• Default algorithm for ALTER table: The default algorithm selected when performing ALTER TABLE operations in MySQL Workbench. The setting can also be adjusted for each ALTER TABLE operation. Options include "In-Place" (preferred) and "Copy", see the online DDL documentation for more information.

  • Default lock for ALTER table: The default lock setting for allowing concurrent queries with ALTER TABLE in MySQL Workbench. This setting can also be adjusted for each ALTER TABLE operation. Options include "None", "Shared", and "Exclusive", see the online DDL documentation for more information.

Views

  • Reformat DDL for Views: Whether to automatically reformat the View DDL that is returned by the MySQL Server.

    Note

    The MySQL Server does not store the formatting information for View definitions.

Preferences: SQL Editor: SQL Execution

Figure 3.9 Preferences: SQL Editor: SQL Execution

Preferences: SQL Editor: SQL Execution

General

  • Max query length to store in history (in bytes): Queries that exceed this size will not be saved in the history when executed. The default is 65536 bytes, and setting to 0 means there is no limit (all queries will be saved).

  • Continue on SQL Script Error: Should an error occur while executing a script, this option causes execution to continue for the remainder of the script.

  • Leave autocommit mode enabled by default: Toggles the default autocommit mode for connections. When enabled, each statement will be committed immediately.

    Note

    All query tabs in the same connection share the same transaction. To have independent transactions, you must open a new connection.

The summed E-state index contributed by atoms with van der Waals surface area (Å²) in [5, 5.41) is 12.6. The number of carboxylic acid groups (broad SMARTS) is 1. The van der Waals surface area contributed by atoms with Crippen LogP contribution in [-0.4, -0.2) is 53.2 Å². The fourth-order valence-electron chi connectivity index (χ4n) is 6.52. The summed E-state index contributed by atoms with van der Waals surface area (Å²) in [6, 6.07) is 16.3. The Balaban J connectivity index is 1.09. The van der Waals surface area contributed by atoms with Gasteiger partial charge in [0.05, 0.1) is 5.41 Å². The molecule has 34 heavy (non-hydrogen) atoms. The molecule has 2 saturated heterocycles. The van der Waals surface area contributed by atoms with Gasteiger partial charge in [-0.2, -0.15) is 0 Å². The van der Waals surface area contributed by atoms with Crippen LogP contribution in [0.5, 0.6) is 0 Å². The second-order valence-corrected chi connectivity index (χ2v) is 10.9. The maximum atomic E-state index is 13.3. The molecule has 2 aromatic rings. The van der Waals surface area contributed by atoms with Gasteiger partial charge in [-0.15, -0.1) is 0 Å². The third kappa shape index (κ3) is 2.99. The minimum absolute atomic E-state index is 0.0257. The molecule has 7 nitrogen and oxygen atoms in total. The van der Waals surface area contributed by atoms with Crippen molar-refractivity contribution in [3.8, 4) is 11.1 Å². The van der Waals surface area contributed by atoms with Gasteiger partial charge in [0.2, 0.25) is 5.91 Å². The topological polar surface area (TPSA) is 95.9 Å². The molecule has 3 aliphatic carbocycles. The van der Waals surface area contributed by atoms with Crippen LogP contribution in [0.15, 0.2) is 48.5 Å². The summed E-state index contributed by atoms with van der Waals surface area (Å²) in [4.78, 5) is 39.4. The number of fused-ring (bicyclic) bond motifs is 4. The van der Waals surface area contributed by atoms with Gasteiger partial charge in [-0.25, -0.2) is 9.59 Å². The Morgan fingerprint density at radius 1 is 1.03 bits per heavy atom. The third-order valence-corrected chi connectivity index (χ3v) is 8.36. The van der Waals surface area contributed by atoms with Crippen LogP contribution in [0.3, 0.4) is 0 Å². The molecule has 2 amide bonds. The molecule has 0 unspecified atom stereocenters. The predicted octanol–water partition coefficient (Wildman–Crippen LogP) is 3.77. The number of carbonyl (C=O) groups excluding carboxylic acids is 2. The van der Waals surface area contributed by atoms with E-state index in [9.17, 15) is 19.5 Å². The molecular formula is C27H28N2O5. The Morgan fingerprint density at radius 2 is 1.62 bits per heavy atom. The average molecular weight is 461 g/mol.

• Progress status update interval: When executing long running queries over a slow connection, you may need to increase this value to prevent excess load on the connection. Defaults to 500 milliseconds.

SELECT Query Results

  • Limit Rows: Queries can sometimes return an excessive number of rows, which can heavily load the connection, and take time to display in MySQL Workbench. To prevent this, you can set a more moderate value here. This limit is defined by the Limit Rows Count option.

  • Limit Rows Count: Specify the maximum number of result rows to return. Defaults to 1000.

  • Max. Field Value Length to Display: To avoid display problems due to excessive field length, it is possible to set the maximum field length to display (in bytes). Defaults to 256.

  • Treat BINARY/VARBINARY as non-binary character string: Binary byte string values are not displayed by default in the results grid, but are instead marked as BLOB values. These can then be viewed or edited with the BLOB editor. Nonbinary character string values are displayed in the results grid, and can be edited in the grid cell or using the BLOB editor.

    If this option is turned on, data truncation may result: Binary byte string values may contain null bytes as part of their valid data, whereas for nonbinary character strings, a null byte terminates the string.

  • Confirm Data Changes: In the SQL Editor, if you edit table data and then click the Applying changes to data button, MySQL Workbench launches a wizard to step you through applying your changes. This gives you a chance to review the SQL that will be applied to the live server to make the requested changes. If this option is deselected, the changes will be applied to the server without the wizard being displayed and without giving you a chance to review the changes that will be made.